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Open eir announces sponsorship of Silver Surfer Awards

Published 21/10/2016

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Open eir has announced its sponsorship of the Silver Surfer Awards as part of a two-year partnership with Age Action. Now in its eighth year, the Awards celebrate and recognise the achievements of older people using technology and the Internet as well as the volunteers who teach these skills.

Baz Ashmawy and his amazing mum Nancy joined Age Action's Eamon Timmins and Carolan Lennon of open eir to launch the Silver Surfers Awards

The five categories for the 2017 open eir Silver Surfer Awards are:

New to IT Award - A person over the age of 50 who is new to technology and has overcome challenges to become an IT user.

Hobbies on the Net Award - An older person who uses the Internet to pursue their passion or hobby, or who uses IT for communication and social networking.

Golden IT Award - An individual over the age of 80 who uses technology to enhance their life.

Silver Surfer Award - An older person who embraces the Internet or technology with a sense of fun and adventure.

IT Tutor(s) of the Year Award - An individual or group who provides voluntary support to older learners.

Nominate someone you know!

The closing date for entry is Friday, 17 February 2017 and you make your nomination online.The awards ceremony takes place in eir’s Head Office, 1HSQ, on Tuesday, 28 March 2017.

Carolan Lennon, Managing Director, open eir said, “We are on a mission to not only get Ireland connected but to get Ireland maximising the benefits of high speed broadband. Our rural high-speed rollout programme is giving more Silver Surfers in communities across the country the ability to access high-speed broadband keeping families and friends connected no matter where they live or work. 

"We are delighted to work with Age Action by sponsoring the Silver Surfer awards. The Internet opens up a whole new world to users and we want to recognise, celebrate and reward all of the great things our Silver Surfers are doing.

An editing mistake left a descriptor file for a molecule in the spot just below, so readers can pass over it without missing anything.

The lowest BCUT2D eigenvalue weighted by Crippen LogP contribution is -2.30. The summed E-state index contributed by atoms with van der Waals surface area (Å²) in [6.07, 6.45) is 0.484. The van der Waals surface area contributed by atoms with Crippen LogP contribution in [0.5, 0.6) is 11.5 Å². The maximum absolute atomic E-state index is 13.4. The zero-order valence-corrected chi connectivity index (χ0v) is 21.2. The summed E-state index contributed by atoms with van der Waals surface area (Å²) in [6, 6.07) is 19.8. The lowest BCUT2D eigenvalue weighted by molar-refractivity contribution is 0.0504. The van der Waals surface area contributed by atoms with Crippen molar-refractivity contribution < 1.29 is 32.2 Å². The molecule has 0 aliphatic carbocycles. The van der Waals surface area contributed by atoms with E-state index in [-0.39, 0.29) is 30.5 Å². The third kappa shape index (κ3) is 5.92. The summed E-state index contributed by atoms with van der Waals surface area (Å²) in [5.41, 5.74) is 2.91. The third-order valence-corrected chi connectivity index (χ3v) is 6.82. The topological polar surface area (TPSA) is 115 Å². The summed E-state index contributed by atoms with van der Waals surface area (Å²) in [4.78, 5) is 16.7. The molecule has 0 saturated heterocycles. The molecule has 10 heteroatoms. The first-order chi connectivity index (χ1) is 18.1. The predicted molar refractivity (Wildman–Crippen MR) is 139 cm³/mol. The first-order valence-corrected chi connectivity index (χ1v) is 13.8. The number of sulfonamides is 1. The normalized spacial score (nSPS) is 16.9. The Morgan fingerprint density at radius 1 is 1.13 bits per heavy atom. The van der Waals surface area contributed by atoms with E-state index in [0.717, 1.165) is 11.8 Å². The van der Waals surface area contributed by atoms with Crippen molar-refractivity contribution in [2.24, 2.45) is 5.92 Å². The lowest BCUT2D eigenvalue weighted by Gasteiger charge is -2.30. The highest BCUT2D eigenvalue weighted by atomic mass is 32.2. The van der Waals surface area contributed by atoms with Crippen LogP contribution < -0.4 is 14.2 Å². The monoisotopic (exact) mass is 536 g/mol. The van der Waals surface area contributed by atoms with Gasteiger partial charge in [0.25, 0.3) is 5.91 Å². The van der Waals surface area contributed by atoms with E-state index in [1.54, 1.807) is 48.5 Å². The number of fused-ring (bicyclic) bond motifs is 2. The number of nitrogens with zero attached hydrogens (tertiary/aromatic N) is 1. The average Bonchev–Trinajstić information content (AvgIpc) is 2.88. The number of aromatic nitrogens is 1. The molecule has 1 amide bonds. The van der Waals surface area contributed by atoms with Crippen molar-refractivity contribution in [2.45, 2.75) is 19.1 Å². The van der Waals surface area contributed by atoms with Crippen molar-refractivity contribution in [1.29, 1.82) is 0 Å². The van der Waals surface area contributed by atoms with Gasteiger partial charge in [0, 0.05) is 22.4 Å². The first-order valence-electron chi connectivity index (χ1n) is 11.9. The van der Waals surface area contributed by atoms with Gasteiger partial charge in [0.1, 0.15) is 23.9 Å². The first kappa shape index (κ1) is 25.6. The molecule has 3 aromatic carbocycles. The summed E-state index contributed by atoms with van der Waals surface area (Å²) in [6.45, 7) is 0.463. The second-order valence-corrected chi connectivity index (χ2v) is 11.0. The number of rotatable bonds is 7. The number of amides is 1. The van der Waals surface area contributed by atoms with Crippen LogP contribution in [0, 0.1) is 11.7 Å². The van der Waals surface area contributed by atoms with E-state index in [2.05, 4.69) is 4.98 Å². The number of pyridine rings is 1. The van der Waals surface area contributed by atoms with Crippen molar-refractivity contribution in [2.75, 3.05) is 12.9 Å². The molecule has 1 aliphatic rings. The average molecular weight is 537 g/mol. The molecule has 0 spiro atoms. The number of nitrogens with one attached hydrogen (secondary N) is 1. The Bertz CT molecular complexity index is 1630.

"If you are a Silver Surfer or if you have a family member or friend who is using the Internet as part of their daily lives then please log onto the Age Action website and fill out the nomination form. By doing so you’re highlighting the benefits of surfing online to older people throughout Ireland.”

Eamon Timmins, Chief Executive, Age Action, said, “The open eir Silver Surfer Awards is all about driving home the benefit of being online to older people with the aim of getting more people to give it a go!  It is hard to believe but almost one in five adults have never used the internet – that is more than 550,000 people in Ireland!  The majority of these are older people with 53% (280,000) of these aged 60 to 74 never having been online.  Only 3% of those aged 75 and over have used the internet.

“We’re delighted that open eir has come on board to support the awards. Open eir is working hard to bring broadband to communities across Ireland and every day they extend their network to include more and more rural communities which in turn has a positive impact on our members lives.

"Not only are they facilitating access to high-speed broadband but they are also working closely with the Age Action team to ensure that our Silver Surfers know how to make the most of the exciting opportunities available online.”

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Summer Raffle Winners

Congratulations to the winners of our Summer Raffle. We're so grateful to everyone who participated and who raised more than 18,000 euro to support older people in Ireland.

This year's winners were:

1st Prize winner €1,500